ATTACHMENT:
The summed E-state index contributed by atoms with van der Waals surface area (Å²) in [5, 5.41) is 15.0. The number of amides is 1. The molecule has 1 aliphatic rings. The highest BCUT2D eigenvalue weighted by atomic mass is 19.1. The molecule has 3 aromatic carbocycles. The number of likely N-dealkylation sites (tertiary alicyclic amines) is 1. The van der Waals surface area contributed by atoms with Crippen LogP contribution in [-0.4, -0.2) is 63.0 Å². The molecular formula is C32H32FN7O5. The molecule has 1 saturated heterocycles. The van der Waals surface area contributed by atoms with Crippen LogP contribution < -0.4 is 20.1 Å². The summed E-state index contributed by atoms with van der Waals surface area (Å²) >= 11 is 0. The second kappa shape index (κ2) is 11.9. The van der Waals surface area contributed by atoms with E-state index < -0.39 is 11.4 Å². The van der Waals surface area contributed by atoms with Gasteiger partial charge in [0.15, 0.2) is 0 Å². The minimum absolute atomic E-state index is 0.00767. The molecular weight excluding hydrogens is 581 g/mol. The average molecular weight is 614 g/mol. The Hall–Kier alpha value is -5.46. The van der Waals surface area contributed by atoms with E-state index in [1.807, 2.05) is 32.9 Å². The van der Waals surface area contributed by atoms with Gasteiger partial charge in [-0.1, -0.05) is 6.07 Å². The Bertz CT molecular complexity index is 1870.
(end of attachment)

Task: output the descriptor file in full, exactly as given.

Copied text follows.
The summed E-state index contributed by atoms with van der Waals surface area (Å²) in [5, 5.41) is 15.0. The number of amides is 1. The molecule has 1 aliphatic rings. The highest BCUT2D eigenvalue weighted by atomic mass is 19.1. The molecule has 3 aromatic carbocycles. The number of likely N-dealkylation sites (tertiary alicyclic amines) is 1. The van der Waals surface area contributed by atoms with Crippen LogP contribution in [-0.4, -0.2) is 63.0 Å². The molecular formula is C32H32FN7O5. The molecule has 1 saturated heterocycles. The van der Waals surface area contributed by atoms with Crippen LogP contribution < -0.4 is 20.1 Å². The summed E-state index contributed by atoms with van der Waals surface area (Å²) >= 11 is 0. The second kappa shape index (κ2) is 11.9. The van der Waals surface area contributed by atoms with E-state index < -0.39 is 11.4 Å². The van der Waals surface area contributed by atoms with Gasteiger partial charge in [0.15, 0.2) is 0 Å². The minimum absolute atomic E-state index is 0.00767. The molecular weight excluding hydrogens is 581 g/mol. The average molecular weight is 614 g/mol. The Hall–Kier alpha value is -5.46. The van der Waals surface area contributed by atoms with E-state index in [1.807, 2.05) is 32.9 Å². The van der Waals surface area contributed by atoms with Gasteiger partial charge in [-0.1, -0.05) is 6.07 Å². The Bertz CT molecular complexity index is 1870.